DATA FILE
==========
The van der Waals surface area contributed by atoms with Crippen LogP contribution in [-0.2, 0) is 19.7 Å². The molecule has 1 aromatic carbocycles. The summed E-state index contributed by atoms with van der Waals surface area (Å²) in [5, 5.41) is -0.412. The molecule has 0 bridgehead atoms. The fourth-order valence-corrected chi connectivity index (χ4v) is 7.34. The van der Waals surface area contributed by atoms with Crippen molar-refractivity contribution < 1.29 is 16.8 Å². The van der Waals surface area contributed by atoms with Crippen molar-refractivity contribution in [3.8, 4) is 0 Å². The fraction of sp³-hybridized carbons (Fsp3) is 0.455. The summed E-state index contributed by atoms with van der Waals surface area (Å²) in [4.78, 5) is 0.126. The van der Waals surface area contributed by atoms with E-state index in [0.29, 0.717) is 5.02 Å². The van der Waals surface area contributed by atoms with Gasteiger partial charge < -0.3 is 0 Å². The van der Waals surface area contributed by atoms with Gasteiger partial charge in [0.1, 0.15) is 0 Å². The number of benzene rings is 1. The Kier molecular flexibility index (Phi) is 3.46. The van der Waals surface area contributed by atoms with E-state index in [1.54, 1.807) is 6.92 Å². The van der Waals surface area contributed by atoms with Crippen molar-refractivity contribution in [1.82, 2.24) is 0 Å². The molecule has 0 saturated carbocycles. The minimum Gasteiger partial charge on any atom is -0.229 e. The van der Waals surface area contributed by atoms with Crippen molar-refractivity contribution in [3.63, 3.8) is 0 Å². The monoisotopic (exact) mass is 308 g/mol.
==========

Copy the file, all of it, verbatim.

The van der Waals surface area contributed by atoms with Crippen LogP contribution in [-0.2, 0) is 19.7 Å². The molecule has 1 aromatic carbocycles. The summed E-state index contributed by atoms with van der Waals surface area (Å²) in [5, 5.41) is -0.412. The molecule has 0 bridgehead atoms. The fourth-order valence-corrected chi connectivity index (χ4v) is 7.34. The van der Waals surface area contributed by atoms with Crippen molar-refractivity contribution < 1.29 is 16.8 Å². The van der Waals surface area contributed by atoms with Crippen molar-refractivity contribution in [3.8, 4) is 0 Å². The fraction of sp³-hybridized carbons (Fsp3) is 0.455. The summed E-state index contributed by atoms with van der Waals surface area (Å²) in [4.78, 5) is 0.126. The van der Waals surface area contributed by atoms with E-state index in [0.29, 0.717) is 5.02 Å². The van der Waals surface area contributed by atoms with Gasteiger partial charge < -0.3 is 0 Å². The van der Waals surface area contributed by atoms with Gasteiger partial charge in [0.1, 0.15) is 0 Å². The number of benzene rings is 1. The Kier molecular flexibility index (Phi) is 3.46. The van der Waals surface area contributed by atoms with E-state index in [1.54, 1.807) is 6.92 Å². The van der Waals surface area contributed by atoms with Crippen molar-refractivity contribution in [1.82, 2.24) is 0 Å². The molecule has 0 saturated carbocycles. The minimum Gasteiger partial charge on any atom is -0.229 e. The van der Waals surface area contributed by atoms with Crippen molar-refractivity contribution in [3.63, 3.8) is 0 Å². The monoisotopic (exact) mass is 308 g/mol.